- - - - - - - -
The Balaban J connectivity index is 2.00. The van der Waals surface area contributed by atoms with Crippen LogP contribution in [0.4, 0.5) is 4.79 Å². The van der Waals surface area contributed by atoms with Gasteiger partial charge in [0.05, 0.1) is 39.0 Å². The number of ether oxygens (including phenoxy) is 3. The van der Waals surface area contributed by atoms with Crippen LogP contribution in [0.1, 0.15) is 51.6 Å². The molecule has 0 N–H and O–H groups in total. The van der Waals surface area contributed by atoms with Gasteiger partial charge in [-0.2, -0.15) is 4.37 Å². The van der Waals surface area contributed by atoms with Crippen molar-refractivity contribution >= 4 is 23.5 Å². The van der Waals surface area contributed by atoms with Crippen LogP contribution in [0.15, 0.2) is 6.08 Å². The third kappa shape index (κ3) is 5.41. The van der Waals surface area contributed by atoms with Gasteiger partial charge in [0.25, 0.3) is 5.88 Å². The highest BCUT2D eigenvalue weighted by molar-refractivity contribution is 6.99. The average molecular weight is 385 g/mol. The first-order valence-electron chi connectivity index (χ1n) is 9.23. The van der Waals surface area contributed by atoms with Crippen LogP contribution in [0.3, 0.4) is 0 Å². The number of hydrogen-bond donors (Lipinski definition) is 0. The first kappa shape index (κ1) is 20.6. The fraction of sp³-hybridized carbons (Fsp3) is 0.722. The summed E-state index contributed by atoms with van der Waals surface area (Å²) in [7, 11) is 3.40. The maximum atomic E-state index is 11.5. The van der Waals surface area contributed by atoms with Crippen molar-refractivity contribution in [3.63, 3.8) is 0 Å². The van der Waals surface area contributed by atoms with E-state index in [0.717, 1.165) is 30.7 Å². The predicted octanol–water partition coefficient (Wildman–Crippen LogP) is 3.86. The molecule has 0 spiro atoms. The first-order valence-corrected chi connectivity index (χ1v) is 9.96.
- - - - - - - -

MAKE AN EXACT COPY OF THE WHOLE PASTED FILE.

The Balaban J connectivity index is 2.00. The van der Waals surface area contributed by atoms with Crippen LogP contribution in [0.4, 0.5) is 4.79 Å². The van der Waals surface area contributed by atoms with Gasteiger partial charge in [0.05, 0.1) is 39.0 Å². The number of ether oxygens (including phenoxy) is 3. The van der Waals surface area contributed by atoms with Crippen LogP contribution in [0.1, 0.15) is 51.6 Å². The molecule has 0 N–H and O–H groups in total. The van der Waals surface area contributed by atoms with Gasteiger partial charge in [-0.2, -0.15) is 4.37 Å². The van der Waals surface area contributed by atoms with Crippen molar-refractivity contribution >= 4 is 23.5 Å². The van der Waals surface area contributed by atoms with Crippen LogP contribution in [0.15, 0.2) is 6.08 Å². The third kappa shape index (κ3) is 5.41. The van der Waals surface area contributed by atoms with Gasteiger partial charge in [0.25, 0.3) is 5.88 Å². The highest BCUT2D eigenvalue weighted by molar-refractivity contribution is 6.99. The average molecular weight is 385 g/mol. The first-order valence-electron chi connectivity index (χ1n) is 9.23. The van der Waals surface area contributed by atoms with Crippen LogP contribution in [0.3, 0.4) is 0 Å². The number of hydrogen-bond donors (Lipinski definition) is 0. The first kappa shape index (κ1) is 20.6. The fraction of sp³-hybridized carbons (Fsp3) is 0.722. The summed E-state index contributed by atoms with van der Waals surface area (Å²) in [7, 11) is 3.40. The maximum atomic E-state index is 11.5. The van der Waals surface area contributed by atoms with Crippen molar-refractivity contribution in [3.63, 3.8) is 0 Å². The van der Waals surface area contributed by atoms with E-state index in [0.717, 1.165) is 30.7 Å². The predicted octanol–water partition coefficient (Wildman–Crippen LogP) is 3.86. The molecule has 0 spiro atoms. The first-order valence-corrected chi connectivity index (χ1v) is 9.96.